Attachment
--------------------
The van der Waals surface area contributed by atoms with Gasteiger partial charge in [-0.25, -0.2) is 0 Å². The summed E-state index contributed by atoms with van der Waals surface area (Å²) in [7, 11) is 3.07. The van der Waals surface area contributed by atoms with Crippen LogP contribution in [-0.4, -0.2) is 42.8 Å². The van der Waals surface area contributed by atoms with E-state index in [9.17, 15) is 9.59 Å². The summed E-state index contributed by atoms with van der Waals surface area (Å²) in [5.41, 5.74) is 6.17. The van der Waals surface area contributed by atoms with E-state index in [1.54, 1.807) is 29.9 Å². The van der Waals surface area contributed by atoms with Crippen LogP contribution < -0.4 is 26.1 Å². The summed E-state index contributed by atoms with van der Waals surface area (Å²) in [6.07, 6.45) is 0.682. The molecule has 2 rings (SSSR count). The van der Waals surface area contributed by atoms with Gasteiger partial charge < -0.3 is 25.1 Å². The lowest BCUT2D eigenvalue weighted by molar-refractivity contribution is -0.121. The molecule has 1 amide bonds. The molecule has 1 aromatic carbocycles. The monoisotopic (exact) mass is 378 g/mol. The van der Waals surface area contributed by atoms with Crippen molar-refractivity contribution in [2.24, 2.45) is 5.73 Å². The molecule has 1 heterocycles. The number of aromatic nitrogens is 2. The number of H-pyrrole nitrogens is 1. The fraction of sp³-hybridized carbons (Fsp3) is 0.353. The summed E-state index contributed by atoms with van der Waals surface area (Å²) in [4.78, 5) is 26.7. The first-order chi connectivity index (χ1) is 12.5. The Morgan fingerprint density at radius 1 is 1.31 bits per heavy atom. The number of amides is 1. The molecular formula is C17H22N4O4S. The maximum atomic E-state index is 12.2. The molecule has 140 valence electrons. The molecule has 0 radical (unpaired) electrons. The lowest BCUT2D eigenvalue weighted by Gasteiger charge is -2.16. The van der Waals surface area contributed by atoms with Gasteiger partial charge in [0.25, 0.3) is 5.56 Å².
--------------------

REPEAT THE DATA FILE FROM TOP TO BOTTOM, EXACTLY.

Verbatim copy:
The van der Waals surface area contributed by atoms with Gasteiger partial charge in [-0.25, -0.2) is 0 Å². The summed E-state index contributed by atoms with van der Waals surface area (Å²) in [7, 11) is 3.07. The van der Waals surface area contributed by atoms with Crippen LogP contribution in [-0.4, -0.2) is 42.8 Å². The van der Waals surface area contributed by atoms with E-state index in [9.17, 15) is 9.59 Å². The summed E-state index contributed by atoms with van der Waals surface area (Å²) in [5.41, 5.74) is 6.17. The van der Waals surface area contributed by atoms with E-state index in [1.54, 1.807) is 29.9 Å². The van der Waals surface area contributed by atoms with Crippen LogP contribution < -0.4 is 26.1 Å². The summed E-state index contributed by atoms with van der Waals surface area (Å²) in [6.07, 6.45) is 0.682. The molecule has 2 rings (SSSR count). The van der Waals surface area contributed by atoms with Gasteiger partial charge < -0.3 is 25.1 Å². The lowest BCUT2D eigenvalue weighted by molar-refractivity contribution is -0.121. The molecule has 1 amide bonds. The molecule has 1 aromatic carbocycles. The monoisotopic (exact) mass is 378 g/mol. The van der Waals surface area contributed by atoms with Crippen molar-refractivity contribution in [2.24, 2.45) is 5.73 Å². The molecule has 1 heterocycles. The number of aromatic nitrogens is 2. The number of H-pyrrole nitrogens is 1. The fraction of sp³-hybridized carbons (Fsp3) is 0.353. The summed E-state index contributed by atoms with van der Waals surface area (Å²) in [4.78, 5) is 26.7. The first-order chi connectivity index (χ1) is 12.5. The Morgan fingerprint density at radius 1 is 1.31 bits per heavy atom. The number of amides is 1. The molecular formula is C17H22N4O4S. The maximum atomic E-state index is 12.2. The molecule has 140 valence electrons. The molecule has 0 radical (unpaired) electrons. The lowest BCUT2D eigenvalue weighted by Gasteiger charge is -2.16. The van der Waals surface area contributed by atoms with Gasteiger partial charge in [0.25, 0.3) is 5.56 Å².